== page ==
Check Engine Light

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You are driving along, minding your own business, thinking about where you are going, all the things you need to accomplish before the day is over, and then what happens? Your check engine light comes on. Just what you need – one more thing to put on your to do list, and one more expense when there are already too many. Don’t panic! It may not be all bad.

The bad news is, usually when the check engine light comes on, there is no warning. It’s not like your car makes funny noises before it happens, or overheats, or smokes. The light just comes on, period. There is no other explanation. (Did I tell you I had a cousin who just put her chewing gum on her dashboard over the light – not a good idea!)

The good news is that it is not always a catastrophic situation. It might be something as simple as your gas cap is not screwed on correctly …. so, don’t panic!

What you don’t want to do is ignore it. What you do want to find out what is causing the light to come on, which is a really simple thing to do.

The first thing to do is pull to the side of the road and tighten the gas cap. This might be all that is needed, and your check engine light will go off, and you can go on with the rest of your day. If this doesn’t solve the problem though, bring the car in.

In a matter of minutes, we will plug your car in, run a diagnostic and find out the cause. We do this by plugging in a small computer underneath the dashboard and we have the right diagnostic tools to do this no matter what make and model your car is. The computer gives us a code, which tells us what the problem is. (You’d think with all the fancy stuff on cars these days, they could just tell you directly, right?) My guess is that they are afraid to do this in case the code is misinterpreted or whatever.

Here are the five most common causes of the check engine light coming on, none of them catastrophic to your day nor your wallet:

1.  Loose or Faulty Gas Cap: I did mention this above, but this could still be the problem. The cap might be cracked. Seems minor right? And it is. Except that a malfunctioning, cracked or loose gas cap mean fuel vapors are escaping and this can actually throw the whole fuel system off. In this case, we will replace the cap, a minor charge, and you are on your way.

2.  Worn Out Spark Plugs: The spark plugs seal the combustion chamber in your car and initiates combustion in your engine. When the plugs fail, they misfire. You’ll feel a jump when you accelerate if your plugs are failing. Plugs can last a pretty long time in a car; in newer cars even up to 100,000 miles. When your plugs fail you need to get them replaced right away. This is an easy and inexpensive fix, and your car will run better and not be jerky when you accelerate, so get it done.

3.  Bad Mass Airflow Sensor: The mass airflow sensor tells the car’s computer to add the proper amount of fuel based on the air coming through to the engine. A faulty one can increase emissions, cause the car to stall, and decrease gas mileage. So, if your car has been stalling before the check engine light came on, this is most likely the problem, although this will not always happen before the check engine light comes on. This failure is also something that is easily avoided if you bring your car in for regular maintenance. The main cause of a bad mass airflow sensor is a dirty air filter, or an air filter that has been installed incorrectly or never replaced. The air filter on your car should be replaced yearly, end of story. And then no problem with the airflow sensor will occur. Replacing the Mass Airflow Sensor can be several hundred dollars – so change your air filter regularly!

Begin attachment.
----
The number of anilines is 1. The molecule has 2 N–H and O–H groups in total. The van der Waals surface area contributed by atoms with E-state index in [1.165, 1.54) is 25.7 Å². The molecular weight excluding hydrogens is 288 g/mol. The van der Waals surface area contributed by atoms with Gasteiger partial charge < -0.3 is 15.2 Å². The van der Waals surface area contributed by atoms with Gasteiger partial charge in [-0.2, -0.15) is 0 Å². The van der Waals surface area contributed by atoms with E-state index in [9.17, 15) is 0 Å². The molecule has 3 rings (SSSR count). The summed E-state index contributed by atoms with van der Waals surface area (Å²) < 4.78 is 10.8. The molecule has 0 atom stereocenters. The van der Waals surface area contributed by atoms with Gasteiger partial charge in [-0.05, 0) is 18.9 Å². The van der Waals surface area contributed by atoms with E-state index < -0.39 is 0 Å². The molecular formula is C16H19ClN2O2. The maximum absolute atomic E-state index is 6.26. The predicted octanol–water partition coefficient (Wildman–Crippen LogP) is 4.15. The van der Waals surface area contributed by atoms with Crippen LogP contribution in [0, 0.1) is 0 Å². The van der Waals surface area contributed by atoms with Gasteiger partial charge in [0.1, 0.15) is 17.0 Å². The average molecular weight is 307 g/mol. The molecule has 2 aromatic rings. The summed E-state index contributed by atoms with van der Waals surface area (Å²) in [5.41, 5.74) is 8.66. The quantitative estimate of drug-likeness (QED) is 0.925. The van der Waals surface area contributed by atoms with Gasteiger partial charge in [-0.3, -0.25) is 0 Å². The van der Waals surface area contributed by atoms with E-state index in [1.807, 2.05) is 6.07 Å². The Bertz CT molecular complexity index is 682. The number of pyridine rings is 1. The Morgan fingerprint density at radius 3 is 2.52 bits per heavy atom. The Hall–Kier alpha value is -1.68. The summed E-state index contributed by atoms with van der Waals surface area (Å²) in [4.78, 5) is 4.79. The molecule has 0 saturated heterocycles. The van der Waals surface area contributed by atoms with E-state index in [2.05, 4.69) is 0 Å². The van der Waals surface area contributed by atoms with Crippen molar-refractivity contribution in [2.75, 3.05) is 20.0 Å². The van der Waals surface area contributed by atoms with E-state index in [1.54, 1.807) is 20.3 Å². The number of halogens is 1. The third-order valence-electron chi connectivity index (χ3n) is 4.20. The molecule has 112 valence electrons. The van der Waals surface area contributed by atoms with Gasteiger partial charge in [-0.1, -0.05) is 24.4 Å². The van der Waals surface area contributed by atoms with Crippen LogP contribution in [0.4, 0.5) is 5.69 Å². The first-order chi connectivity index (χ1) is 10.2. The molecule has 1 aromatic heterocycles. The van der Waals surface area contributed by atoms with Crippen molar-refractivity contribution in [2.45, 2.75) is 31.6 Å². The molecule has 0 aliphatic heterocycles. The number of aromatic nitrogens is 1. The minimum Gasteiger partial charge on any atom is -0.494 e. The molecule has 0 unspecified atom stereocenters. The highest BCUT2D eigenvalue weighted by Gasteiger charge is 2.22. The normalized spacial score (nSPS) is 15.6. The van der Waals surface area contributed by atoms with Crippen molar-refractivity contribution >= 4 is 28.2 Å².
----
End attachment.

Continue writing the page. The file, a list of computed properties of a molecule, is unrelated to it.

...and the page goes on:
4.  Bad Oxygen Sensor: An oxygen sensor monitors the amount of unburned oxygen in the exhaust. If the sensor is not functioning properly, it doesn’t provide the right information to the cars computer and ultimately causes a decrease in gas mileage – which is why it’s a good thing that you know this is happening. No need to flush money down the drain by getting lousy gas mileage. Most cars have more than one oxygen sensor and the diagnostic computer will tell us which one needs to be replaced.

It’s also important to replace a faulty oxygen sensor because not replacing one that is faulty can eventually lead to a broken catalytic converter, and this is a very expensive repair. So better a much, much less expensive sensor replacement now, than replacing an expensive catalytic converter later.

5.  Bad Catalytic Converter: This is not such good news. You usually will notice something is going wrong with the car before the check engine light comes on in this instance. You will definitely notice a decrease in gas mileage or your car might not even go any faster when you push the gas pedal.

What does a catalytic converter do? It works to reduce exhaust gases. It converts carbon monoxide and other harmful materials into harmless compounds (which is what the State of California loves, right?) So a failed catalytic converter stops converting carbon monoxide into other harmless compounds. Catalytic converters shouldn’t fail if you regularly maintain your car. A failed catalytic converter is caused by other things like a failed oxygen sensor or maybe deteriorated spark plugs.

We can replace the catalytic converter for you if it’s necessary, but it is an expensive replacement. So please, bring your car in for regular maintenance and particularly if you notice a decrease in gas mileage before we have to go to this extreme.

Of course, there are other reasons your check engine light might come on. But these above are the most common. So next time your light comes on, be sure you take care of it right away.